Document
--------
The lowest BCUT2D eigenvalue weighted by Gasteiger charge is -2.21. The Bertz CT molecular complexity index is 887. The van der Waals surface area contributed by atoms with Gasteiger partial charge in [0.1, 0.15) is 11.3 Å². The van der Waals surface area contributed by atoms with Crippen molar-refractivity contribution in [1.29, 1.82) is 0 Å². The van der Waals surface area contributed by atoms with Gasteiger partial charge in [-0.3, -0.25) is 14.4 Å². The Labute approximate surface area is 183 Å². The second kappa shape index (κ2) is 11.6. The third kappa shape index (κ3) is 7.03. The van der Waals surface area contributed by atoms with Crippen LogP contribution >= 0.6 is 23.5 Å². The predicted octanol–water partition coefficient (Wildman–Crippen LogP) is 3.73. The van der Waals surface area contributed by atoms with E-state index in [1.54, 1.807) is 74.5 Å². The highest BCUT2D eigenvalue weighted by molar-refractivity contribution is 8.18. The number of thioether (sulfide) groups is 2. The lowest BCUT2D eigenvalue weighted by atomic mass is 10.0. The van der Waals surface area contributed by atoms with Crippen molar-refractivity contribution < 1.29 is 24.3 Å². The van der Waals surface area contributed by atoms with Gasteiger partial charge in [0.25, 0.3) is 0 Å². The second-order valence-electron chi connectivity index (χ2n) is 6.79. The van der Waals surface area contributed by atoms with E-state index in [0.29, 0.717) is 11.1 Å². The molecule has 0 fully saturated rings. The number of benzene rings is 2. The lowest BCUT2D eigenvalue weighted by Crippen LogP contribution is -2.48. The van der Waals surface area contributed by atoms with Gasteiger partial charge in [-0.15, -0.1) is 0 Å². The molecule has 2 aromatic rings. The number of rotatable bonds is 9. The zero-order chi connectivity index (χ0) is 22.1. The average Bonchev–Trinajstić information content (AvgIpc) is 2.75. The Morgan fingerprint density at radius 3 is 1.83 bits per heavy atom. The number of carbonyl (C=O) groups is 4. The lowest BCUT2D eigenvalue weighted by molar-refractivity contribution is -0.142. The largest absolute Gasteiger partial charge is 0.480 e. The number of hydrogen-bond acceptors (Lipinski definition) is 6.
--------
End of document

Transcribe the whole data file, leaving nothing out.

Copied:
The lowest BCUT2D eigenvalue weighted by Gasteiger charge is -2.21. The Bertz CT molecular complexity index is 887. The van der Waals surface area contributed by atoms with Gasteiger partial charge in [0.1, 0.15) is 11.3 Å². The van der Waals surface area contributed by atoms with Crippen molar-refractivity contribution in [1.29, 1.82) is 0 Å². The van der Waals surface area contributed by atoms with Gasteiger partial charge in [-0.3, -0.25) is 14.4 Å². The Labute approximate surface area is 183 Å². The second kappa shape index (κ2) is 11.6. The third kappa shape index (κ3) is 7.03. The van der Waals surface area contributed by atoms with Crippen LogP contribution >= 0.6 is 23.5 Å². The predicted octanol–water partition coefficient (Wildman–Crippen LogP) is 3.73. The van der Waals surface area contributed by atoms with E-state index in [1.54, 1.807) is 74.5 Å². The highest BCUT2D eigenvalue weighted by molar-refractivity contribution is 8.18. The number of thioether (sulfide) groups is 2. The lowest BCUT2D eigenvalue weighted by atomic mass is 10.0. The van der Waals surface area contributed by atoms with Crippen molar-refractivity contribution < 1.29 is 24.3 Å². The van der Waals surface area contributed by atoms with Gasteiger partial charge in [0.25, 0.3) is 0 Å². The second-order valence-electron chi connectivity index (χ2n) is 6.79. The van der Waals surface area contributed by atoms with E-state index in [0.29, 0.717) is 11.1 Å². The molecule has 0 fully saturated rings. The number of benzene rings is 2. The lowest BCUT2D eigenvalue weighted by Crippen LogP contribution is -2.48. The van der Waals surface area contributed by atoms with Gasteiger partial charge in [-0.15, -0.1) is 0 Å². The molecule has 2 aromatic rings. The number of rotatable bonds is 9. The zero-order chi connectivity index (χ0) is 22.1. The average Bonchev–Trinajstić information content (AvgIpc) is 2.75. The Morgan fingerprint density at radius 3 is 1.83 bits per heavy atom. The number of carbonyl (C=O) groups is 4. The lowest BCUT2D eigenvalue weighted by molar-refractivity contribution is -0.142. The largest absolute Gasteiger partial charge is 0.480 e. The number of hydrogen-bond acceptors (Lipinski definition) is 6.